Information in the following applications sections is not part of the TI component specification, and TI does not warrant its accuracy or completeness. TI’s customers are responsible for determining suitability of components for their purposes. Customers should validate and test their design implementation to confirm system functionality.
These are op amps with JFET input devices. These JFETs have large reverse breakdown voltages from gate to source and drain eliminating the need for clamps across the inputs. Therefore large differential input voltages can easily be accommodated without a large increase in input current. The maximum differential input voltage is independent of the supply voltages. However, neither of the input voltages should be allowed to exceed the negative supply as this will cause large currents to flow which can result in a destroyed unit.
Exceeding the negative common-mode limit on either input will force the output to a high state, potentially causing a reversal of phase to the output. Exceeding the negative common-mode limit on both inputs will force the amplifier output to a high state. In neither case does a latch occur since raising the input back within the common-mode range again puts the input stage and thus the amplifier in a normal operating mode.
Exceeding the positive common-mode limit on a single input will not change the phase of the output however, if both inputs exceed the limit, the output of the amplifier will be forced to a high state.
These amplifiers will operate with the common-mode input voltage equal to the positive supply. In fact, the common-mode voltage can exceed the positive supply by approximately 100 mV independent of supply voltage and over the full operating temperature range. The positive supply can therefore be used as a reference on an input as, for example, in a supply current monitor and/or limiter.
Precautions should be taken to ensure that the power supply for the integrated circuit never becomes reversed in polarity or that the unit is not inadvertently installed backwards in a socket as an unlimited current surge through the resulting forward diode within the IC could cause fusing of the internal conductors and result in a destroyed unit.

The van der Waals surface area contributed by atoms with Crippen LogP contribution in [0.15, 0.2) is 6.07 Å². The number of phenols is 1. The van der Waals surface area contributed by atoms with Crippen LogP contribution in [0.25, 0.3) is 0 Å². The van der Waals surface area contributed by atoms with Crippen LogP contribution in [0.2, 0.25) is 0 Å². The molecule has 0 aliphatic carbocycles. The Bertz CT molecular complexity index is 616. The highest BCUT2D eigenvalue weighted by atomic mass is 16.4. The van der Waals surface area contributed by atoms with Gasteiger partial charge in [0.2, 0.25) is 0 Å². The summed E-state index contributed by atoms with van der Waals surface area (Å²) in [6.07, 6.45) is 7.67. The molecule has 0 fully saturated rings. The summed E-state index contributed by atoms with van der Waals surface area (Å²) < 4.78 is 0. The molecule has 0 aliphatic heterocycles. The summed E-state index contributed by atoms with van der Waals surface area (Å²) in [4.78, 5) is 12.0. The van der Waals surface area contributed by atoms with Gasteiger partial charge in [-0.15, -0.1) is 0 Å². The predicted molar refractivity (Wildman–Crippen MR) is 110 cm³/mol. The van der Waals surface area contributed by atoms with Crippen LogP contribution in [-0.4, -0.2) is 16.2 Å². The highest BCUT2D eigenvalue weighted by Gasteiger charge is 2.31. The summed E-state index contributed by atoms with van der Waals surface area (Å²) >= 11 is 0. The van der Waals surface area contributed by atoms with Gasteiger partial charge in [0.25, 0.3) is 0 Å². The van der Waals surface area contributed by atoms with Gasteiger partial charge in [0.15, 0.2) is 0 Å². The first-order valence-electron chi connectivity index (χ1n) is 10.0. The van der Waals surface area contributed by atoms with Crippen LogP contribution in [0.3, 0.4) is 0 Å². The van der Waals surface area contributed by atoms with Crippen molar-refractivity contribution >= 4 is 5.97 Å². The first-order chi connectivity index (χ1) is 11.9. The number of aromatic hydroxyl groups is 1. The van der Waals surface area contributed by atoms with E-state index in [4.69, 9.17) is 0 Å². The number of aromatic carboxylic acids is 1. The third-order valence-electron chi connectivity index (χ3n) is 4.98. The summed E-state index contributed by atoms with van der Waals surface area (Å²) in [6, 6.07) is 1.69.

All of the bias currents in these amplifiers are set by FET current sources. The drain currents for the amplifiers are therefore essentially independent of supply voltage.
As with most amplifiers, care should be taken with lead dress, component placement and supply decoupling in order to ensure stability. For example, resistors from the output to an input should be placed with the body close to the input to minimize pick-up and maximize the frequency of the feedback pole by minimizing the capacitance from the input to ground.
A feedback pole is created when the feedback around any amplifier is resistive. The parallel resistance and capacitance from the input of the device (usually the inverting input) to AC ground set the frequency of the pole. In many instances the frequency of this pole is much greater than the expected 3-dB frequency of the closed loop gain and consequently there is negligible effect on stability margin. However, if the feedback pole is less than approximately six times the expected 3-dB frequency a lead capacitor should be placed from the output to the input of the op amp. The value of the added capacitor should be such that the RC time constant of this capacitor and the resistance it parallels is greater than or equal to the original feedback pole time constant.
Settling time is tested with the LF35x connected as unity gain inverter and LF357 connected for AV = −5
Connect the circuit components as shown in Figure 35. In particular, use FET to isolate the probe capacitance.
Apply a 10-V step function to the input.
Use an oscilloscope to probe the circuit as shown in Figure 35.
Large Signal Inverter Output, VOUT (from Settling Time Circuit)
Parasitic input capacitance C1 ≃ (3 pF for LF155, LF156 and LF357 plus any additional layout capacitance) interacts with feedback elements and creates undesirable high frequency pole. To compensate add C2 such that: R2 C2 ≃ R1 C1.
R1, R4 matched. Linearity 0.1% over 2 decades.
For distortion ≤ 1% and a 20 Vp-p VOUT swing, power bandwidth is: 500 kHz.